On Thursday, October 17th, at 10.14 a.m. Moscow time, the Russian Proton-K booster delivered the Integral space vehicle to the designated orbit. The booster was launched from the Baikonur launching site (Kazakhstan). The vehicle's elliptical orbit has the following parameters: 153,000 km in aphelion and 685 km in perihelion.
According to the press service of the Russian Space Troops (RST), this vehicle is a space observatory with about two tons of various scientific equipment onboard. The observatory has been designed and produced by the European Space Agency (ESA).
It is equipped with advanced physical devices capable of monitoring deep space for 2-5 years. This refers to studying bursts of pulsars, registering gamma radiation and electromagnetic waves within the Roentgen band approaching the Earth, monitor the formation and life of "black holes" in space and transmit obtained photo and telemetric data back to the Earth.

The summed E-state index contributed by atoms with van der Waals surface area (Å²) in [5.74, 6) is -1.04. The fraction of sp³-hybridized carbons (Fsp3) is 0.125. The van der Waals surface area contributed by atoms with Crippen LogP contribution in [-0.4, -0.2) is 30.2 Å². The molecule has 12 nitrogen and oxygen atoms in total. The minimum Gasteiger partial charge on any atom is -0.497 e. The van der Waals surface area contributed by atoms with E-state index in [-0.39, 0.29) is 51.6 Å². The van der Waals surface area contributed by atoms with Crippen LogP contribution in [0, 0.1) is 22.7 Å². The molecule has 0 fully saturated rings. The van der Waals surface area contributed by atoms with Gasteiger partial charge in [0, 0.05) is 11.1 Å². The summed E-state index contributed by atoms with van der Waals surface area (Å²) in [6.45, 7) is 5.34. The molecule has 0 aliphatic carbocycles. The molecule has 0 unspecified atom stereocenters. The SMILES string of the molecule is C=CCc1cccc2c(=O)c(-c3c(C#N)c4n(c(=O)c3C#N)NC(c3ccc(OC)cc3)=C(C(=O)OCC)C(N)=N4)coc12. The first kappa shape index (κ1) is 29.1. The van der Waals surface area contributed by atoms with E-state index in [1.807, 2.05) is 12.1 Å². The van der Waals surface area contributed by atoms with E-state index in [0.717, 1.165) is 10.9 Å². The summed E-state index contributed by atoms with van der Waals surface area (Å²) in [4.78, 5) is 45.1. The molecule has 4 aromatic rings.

The observatory's orbit is located above the Earth's radiation field so that it cannot distort the results of the deep space monitoring. Officials from the RST press service emphasised that the Proton-K booster alone could deliver a satellite to such an orbit.
This launch of the Proton-K booster from Baikonur was the 294th such an operation in the site's 40-year history. Two hundred and fifty eight launches were successful.